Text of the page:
Before I started my business, I hid my insecurities behind the powerful brands I worked for and the extraordinary teammates I worked with. Sure, I was a star with bylines, access and influence. But I wasn’t the star.
These days though, it’s just me and my thoughts, words, programs and service. And I quickly realized that being the business while running a business demands an often-uncomfortable level of authenticity.
It didn’t stop me from trying though. My naiveté convinced me that the business would be enough. That I could manipulate my work to shield myself from the responsibility of showing up and being seen. But that’s just not possible these days. Folks want to know as much about the point of view the people behind their favorite brands as the products, services and experiences they eventually end up purchasing.
This hit me like a wrecking ball at the end of last year when my life and business was at a crossroads. I realized if I was going to create the impact and generate the kind of human currency I wanted and needed to design my work and life on my own terms, it would require me to embrace and share myself in a way that I’d been unwilling to up to that point.
Earlier this month, Stephen Colbert, host of The Late Show with Stephen Colbert, sat with New York Times culture reporter Sopan Deb for a TImesTalks conversation on his career, politics and creating more opportunities for diverse voices in late-night comedy.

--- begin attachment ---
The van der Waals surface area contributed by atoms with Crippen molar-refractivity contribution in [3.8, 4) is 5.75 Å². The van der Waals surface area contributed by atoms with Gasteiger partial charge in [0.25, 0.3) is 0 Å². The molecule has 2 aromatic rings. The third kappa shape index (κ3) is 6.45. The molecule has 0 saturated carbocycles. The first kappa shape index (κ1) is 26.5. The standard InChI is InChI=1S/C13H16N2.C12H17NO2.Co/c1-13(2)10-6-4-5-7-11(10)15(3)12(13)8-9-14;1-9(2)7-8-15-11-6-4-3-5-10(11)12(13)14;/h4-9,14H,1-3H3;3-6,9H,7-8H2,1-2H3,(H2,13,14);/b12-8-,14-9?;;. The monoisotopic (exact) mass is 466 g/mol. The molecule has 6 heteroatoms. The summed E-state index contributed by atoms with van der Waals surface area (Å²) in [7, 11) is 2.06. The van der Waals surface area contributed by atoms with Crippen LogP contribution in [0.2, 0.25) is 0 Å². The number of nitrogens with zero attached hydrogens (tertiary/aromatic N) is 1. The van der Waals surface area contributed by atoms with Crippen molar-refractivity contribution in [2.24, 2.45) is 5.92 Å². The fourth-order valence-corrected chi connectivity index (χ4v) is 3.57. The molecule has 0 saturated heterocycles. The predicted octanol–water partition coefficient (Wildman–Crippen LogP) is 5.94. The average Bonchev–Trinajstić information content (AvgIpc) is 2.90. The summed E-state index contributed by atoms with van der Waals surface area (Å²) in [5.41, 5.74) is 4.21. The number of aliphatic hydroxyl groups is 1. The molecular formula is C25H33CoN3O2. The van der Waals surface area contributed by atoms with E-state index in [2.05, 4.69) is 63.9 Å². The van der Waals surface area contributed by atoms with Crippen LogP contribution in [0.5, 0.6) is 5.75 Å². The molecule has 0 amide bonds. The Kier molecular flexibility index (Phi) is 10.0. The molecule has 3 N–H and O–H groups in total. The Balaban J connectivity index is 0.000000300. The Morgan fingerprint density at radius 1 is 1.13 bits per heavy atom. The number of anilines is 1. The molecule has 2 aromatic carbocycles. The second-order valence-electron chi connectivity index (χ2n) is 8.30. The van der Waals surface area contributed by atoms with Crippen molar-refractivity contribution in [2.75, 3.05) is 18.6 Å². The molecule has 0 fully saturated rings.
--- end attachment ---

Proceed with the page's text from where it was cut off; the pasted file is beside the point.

Around the 16:46 mark, Deb asked: “Is there a skill that you have gained from doing the show that you didn’t have before?”
Colbert’s response perfectly reflects where I'm at in my personal and professional evolution:
“I’m okay if you see me. [Before,] I was not okay for you to see me.”
Moments later, he explained:
“This is the first time that I’ve just been myself. And that took me a while to find the way to — I never minded being seen on stage … but to be seen as myself, and for that to be sufficient. … To be able to stand on stage and know that in a forum of entertainment, heightened entertainment with pace and beats and all that thing that you, just yourself — or a version of you because everybody has a persona — is sufficient took me a little while to trust.”
That’s so real.
And this evolution wasn’t an overnight sensation. It took coaching, counseling, radical lifestyle changes and a commitment to showing up and being seen when it would be easier to shrink and retreat.
Because the richness of our human experience rests in our ability to be who we are — as we are — and show ourselves and each other that we have just as much in common as we have things that make us different.
I’m grateful for Colbert reminding me.
Here's the entire convo: